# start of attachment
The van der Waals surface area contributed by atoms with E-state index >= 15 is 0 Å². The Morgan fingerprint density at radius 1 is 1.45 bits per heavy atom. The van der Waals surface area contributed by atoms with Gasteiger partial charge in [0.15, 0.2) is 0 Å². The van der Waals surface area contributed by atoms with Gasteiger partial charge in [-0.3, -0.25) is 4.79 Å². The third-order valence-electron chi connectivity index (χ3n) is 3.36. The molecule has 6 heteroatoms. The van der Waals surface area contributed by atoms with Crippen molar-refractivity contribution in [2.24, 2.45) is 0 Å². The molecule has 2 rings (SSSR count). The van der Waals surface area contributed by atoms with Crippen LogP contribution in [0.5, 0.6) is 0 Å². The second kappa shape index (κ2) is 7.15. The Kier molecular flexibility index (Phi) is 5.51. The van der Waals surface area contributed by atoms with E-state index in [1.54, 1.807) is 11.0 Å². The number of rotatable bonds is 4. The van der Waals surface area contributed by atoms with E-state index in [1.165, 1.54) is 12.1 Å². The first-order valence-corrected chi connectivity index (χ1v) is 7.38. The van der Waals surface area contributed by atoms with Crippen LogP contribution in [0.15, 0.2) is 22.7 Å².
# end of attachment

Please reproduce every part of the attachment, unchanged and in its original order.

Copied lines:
The van der Waals surface area contributed by atoms with E-state index >= 15 is 0 Å². The Morgan fingerprint density at radius 1 is 1.45 bits per heavy atom. The van der Waals surface area contributed by atoms with Gasteiger partial charge in [0.15, 0.2) is 0 Å². The van der Waals surface area contributed by atoms with Gasteiger partial charge in [-0.3, -0.25) is 4.79 Å². The third-order valence-electron chi connectivity index (χ3n) is 3.36. The molecule has 6 heteroatoms. The van der Waals surface area contributed by atoms with Crippen molar-refractivity contribution in [2.24, 2.45) is 0 Å². The molecule has 2 rings (SSSR count). The van der Waals surface area contributed by atoms with Crippen LogP contribution in [0.5, 0.6) is 0 Å². The second kappa shape index (κ2) is 7.15. The Kier molecular flexibility index (Phi) is 5.51. The van der Waals surface area contributed by atoms with E-state index in [1.54, 1.807) is 11.0 Å². The number of rotatable bonds is 4. The van der Waals surface area contributed by atoms with E-state index in [1.165, 1.54) is 12.1 Å². The first-order valence-corrected chi connectivity index (χ1v) is 7.38. The van der Waals surface area contributed by atoms with Crippen LogP contribution in [0.15, 0.2) is 22.7 Å².